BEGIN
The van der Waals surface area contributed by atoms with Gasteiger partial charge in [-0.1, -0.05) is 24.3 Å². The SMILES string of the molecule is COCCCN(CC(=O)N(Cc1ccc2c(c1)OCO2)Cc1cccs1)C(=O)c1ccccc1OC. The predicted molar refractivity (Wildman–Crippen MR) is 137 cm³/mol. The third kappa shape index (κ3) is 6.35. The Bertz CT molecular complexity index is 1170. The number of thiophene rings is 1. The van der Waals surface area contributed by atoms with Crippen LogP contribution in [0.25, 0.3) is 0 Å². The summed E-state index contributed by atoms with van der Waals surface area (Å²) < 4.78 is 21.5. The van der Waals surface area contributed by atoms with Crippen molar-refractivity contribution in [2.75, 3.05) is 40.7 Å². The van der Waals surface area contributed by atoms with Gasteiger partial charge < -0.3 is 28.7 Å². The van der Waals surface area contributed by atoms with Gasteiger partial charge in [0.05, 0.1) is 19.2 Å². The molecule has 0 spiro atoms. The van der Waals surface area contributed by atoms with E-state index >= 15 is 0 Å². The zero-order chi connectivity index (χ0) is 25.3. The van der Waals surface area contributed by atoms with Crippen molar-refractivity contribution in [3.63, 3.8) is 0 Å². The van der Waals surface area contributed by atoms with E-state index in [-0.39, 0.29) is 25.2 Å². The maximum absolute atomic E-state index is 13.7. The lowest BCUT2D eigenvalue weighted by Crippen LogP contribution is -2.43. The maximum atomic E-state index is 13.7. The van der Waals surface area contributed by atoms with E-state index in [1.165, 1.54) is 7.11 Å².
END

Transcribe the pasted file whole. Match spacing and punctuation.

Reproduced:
The van der Waals surface area contributed by atoms with Gasteiger partial charge in [-0.1, -0.05) is 24.3 Å². The SMILES string of the molecule is COCCCN(CC(=O)N(Cc1ccc2c(c1)OCO2)Cc1cccs1)C(=O)c1ccccc1OC. The predicted molar refractivity (Wildman–Crippen MR) is 137 cm³/mol. The third kappa shape index (κ3) is 6.35. The Bertz CT molecular complexity index is 1170. The number of thiophene rings is 1. The van der Waals surface area contributed by atoms with Crippen LogP contribution in [0.25, 0.3) is 0 Å². The summed E-state index contributed by atoms with van der Waals surface area (Å²) < 4.78 is 21.5. The van der Waals surface area contributed by atoms with Crippen molar-refractivity contribution in [2.75, 3.05) is 40.7 Å². The van der Waals surface area contributed by atoms with Gasteiger partial charge < -0.3 is 28.7 Å². The van der Waals surface area contributed by atoms with Gasteiger partial charge in [0.05, 0.1) is 19.2 Å². The molecule has 0 spiro atoms. The van der Waals surface area contributed by atoms with E-state index >= 15 is 0 Å². The zero-order chi connectivity index (χ0) is 25.3. The van der Waals surface area contributed by atoms with Crippen molar-refractivity contribution in [3.63, 3.8) is 0 Å². The van der Waals surface area contributed by atoms with E-state index in [-0.39, 0.29) is 25.2 Å². The maximum absolute atomic E-state index is 13.7. The lowest BCUT2D eigenvalue weighted by Crippen LogP contribution is -2.43. The maximum atomic E-state index is 13.7. The van der Waals surface area contributed by atoms with E-state index in [1.165, 1.54) is 7.11 Å².